Legislation is advancing in Springfield that would increase payments to eligible residents participating in the Temporary Assistance for Needy Families, or TANF, welfare program.
The Illinois House passed House Bill 4423, brought by state Rep. Marcus Evans, D-Chicago. The measure would increase benefits from 30% of the federal poverty guidelines for each family size to 50%.
“We want to get that money to the families and we know the reality that many times it is single moms right on the edge and these additional dollars will go a long way,” said Evans.
State Rep. Tom Demmer, R-Dixon, agrees with allowing dollars for child support to go directly to parents or guardians instead of the current system where the state withholds some of the money.
“When child support is paid by a parent, it goes to the children it is designed to support,” Demmer said.
Maxica Williams, a mother of three and a member of the TANF Research Advisory Board, testified during committee hearings that the current TANF benefits aren’t enough.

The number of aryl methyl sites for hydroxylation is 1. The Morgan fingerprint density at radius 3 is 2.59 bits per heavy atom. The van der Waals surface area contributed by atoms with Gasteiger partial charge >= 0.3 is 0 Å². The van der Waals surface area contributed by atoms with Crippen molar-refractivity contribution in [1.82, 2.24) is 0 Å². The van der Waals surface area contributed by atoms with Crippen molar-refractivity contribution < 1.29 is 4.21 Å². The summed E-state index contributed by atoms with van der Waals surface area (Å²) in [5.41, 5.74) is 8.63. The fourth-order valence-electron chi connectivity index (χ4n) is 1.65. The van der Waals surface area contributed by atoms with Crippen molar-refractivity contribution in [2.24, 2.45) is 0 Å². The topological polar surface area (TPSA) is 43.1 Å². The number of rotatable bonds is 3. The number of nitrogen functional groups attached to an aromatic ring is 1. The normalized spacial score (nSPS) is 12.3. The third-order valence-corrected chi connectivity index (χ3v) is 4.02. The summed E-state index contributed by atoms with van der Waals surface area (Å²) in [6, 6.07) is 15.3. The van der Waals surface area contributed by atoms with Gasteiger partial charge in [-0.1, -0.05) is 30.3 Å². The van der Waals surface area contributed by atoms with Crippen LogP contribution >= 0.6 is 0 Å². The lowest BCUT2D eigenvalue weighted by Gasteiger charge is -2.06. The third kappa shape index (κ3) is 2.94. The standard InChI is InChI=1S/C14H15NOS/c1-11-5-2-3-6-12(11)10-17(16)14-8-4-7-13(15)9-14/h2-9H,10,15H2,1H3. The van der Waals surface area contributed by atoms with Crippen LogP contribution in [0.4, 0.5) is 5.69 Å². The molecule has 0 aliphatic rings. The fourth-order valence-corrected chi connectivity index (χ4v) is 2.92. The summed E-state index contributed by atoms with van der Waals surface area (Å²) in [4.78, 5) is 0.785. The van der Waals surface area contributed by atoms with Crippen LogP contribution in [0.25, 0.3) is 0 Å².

“The cost of living keeps going up for us, increasing every year and every day with inflation and all that is going on in the society with the pandemic and COVID,” Williams said.
In 1996, former President Bill Clinton signed the Personal Responsibility and Work Opportunity Reconciliation Act, which included a provision that imposed a lifetime ban on anyone receiving TANF benefits if they had been convicted of a drug felony charge.
The law allowed states to opt out of the provision, which Illinois did last year.
The cost of the increase to taxpayers will be about $40 million. Funding for the TANF program comes from federal block grants.
The bill is now headed to the Senate for a vote.
This article was originally posted on Illinois House approves taxpayer-funded monetary boost for needy families